-- [ Chan.V ] [ Chan.S ] [ Chan.H ] [ S+T.364 ]

Destruction of the Indus Dam System & Flooding


The larger metropolises of the Indus managed to withstand the Aryan onslaught due to the protection of massive walls. To force their capitulation, the Aryans smashed the sophisticated Indus dam and irrigation system, no trace of which now remains. This led to widespread monsoon flooding, causing slit deposits which are still to be found in the ruins of the Indus cities, and destruction of the fertile topsoil. This meant the end of settled agriculture in the Indus basin. Thus the Vedas proudly praise Indra as the destroyer of this irrigation system, no trace of which now remains (vrtra=dam in Sanskrit) :

+ He smote Vrtra who encompassed the waters [ RgV.VI.20.2 ]
+ He smote Vrtra who enclosed the waters, like a tree with the bolt [ RgV.II.14.2 ]
+ He is referred to as `conquering the waters' ( apsujit ), which is his prime attribute.
+ Indra let loose the streams after slaying Vrtra [ RgV.IV.19.8 ]
+ He cleaves the mountian, making the streams flow [ RgV.I.57.6; X.89.7 ], even with the sound of his bolt [ RgV VI.27.1]
-- [ RgV I.57.6; II.14.2; IV.19.8; VI.20.2; VI.27.1; X.89.7 ] [ S+T.368 ]

In Sanskrit, `vrtra' is an `obstacle', and denotes a barrage or blockage [ Kos.70-71]. It is thus a word for `dam'. Dams now called Gebr-band are found on many water-courses of the western parts of the Indus region. Aryans shattered the dam system of the Indus, leading to silt deposits in Mohenjo-daro [ S+T.369]. This is vividly described in the Rig Veda:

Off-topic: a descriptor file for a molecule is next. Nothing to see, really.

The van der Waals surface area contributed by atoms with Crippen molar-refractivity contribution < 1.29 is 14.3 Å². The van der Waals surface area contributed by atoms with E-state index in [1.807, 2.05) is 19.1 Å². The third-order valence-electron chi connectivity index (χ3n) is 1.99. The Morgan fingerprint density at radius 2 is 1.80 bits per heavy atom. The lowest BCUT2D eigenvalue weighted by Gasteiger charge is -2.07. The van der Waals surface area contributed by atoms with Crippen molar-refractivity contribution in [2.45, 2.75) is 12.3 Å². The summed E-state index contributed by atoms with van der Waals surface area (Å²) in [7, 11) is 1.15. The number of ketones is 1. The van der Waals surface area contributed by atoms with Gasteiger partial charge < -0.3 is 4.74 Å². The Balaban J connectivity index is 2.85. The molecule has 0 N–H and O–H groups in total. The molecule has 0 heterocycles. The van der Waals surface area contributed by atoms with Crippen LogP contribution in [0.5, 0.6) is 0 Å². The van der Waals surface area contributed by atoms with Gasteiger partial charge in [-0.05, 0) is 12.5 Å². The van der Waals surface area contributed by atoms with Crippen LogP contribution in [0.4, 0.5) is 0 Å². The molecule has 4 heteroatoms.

+ When he [Indra] laid open the great mountain, he let loose the torrents and slew the Danava, he set free the pent up springs, the udder of the mountain. [ RgV V.32.1-2 ]
+ He slew the Danava, shattered the great mountian, broke open the well, set free the pent up waters. [ RgV I.57.6; V.33.1 ]
+ He releases the streams which are like impisoned cows [ RgV I.61.10 ]
+ He won the cows and soma and made the 7 rivers flow. [ RgV I.32.12; II.12.12 ]
+ He releases the imprisoned waters [ RgV I.57.6; I.103.2 ]
+ He dug out channels for the streams with his bolt [ RgV II.15.3 ], let the flood of waterrs flow into the sea. [ RgV II.19.3 ]
+ He caused the waters pent up by Vrtra to flow [ RgV III.26.6; IV.17.1 ]
-- [ Mac ] [ S+T.368-9 quotg Macdonell ]

Another verse explicitly mentions him as a destroyer of dams:

rinag rodhamsi krtrimani
= " he removed artificial barriers"
-- [ RgV 2.15.8 ]

 

Fall of Harappa
 

The larger Indus cities, their agricultural supply base gone, and crowded with refugees fleeing the Aryan onslaught, finally fell to the barbarian invader. Indra besieged Harappa, defeated the Indian army at their last stand, and then sacked Harappa itself, the queen of cities with massive ziggurats and large-scale industries.   The fractured skulls and thick ash layers survive in the upper layers of the Indus cities. This is recounted in the famous Rig Vedic Harappa hymn :

" In aid of Abhyavartin Cayamana, Indra destroyed the seed of Virasakha."
"At Hariyupiyah he smote the vanguard of the Vrcivans, and the rear fled frighted."
-- [ Rg.V. XXVII.5 ]

This Hariyupiyah is the Harappa excavated in the 1920s.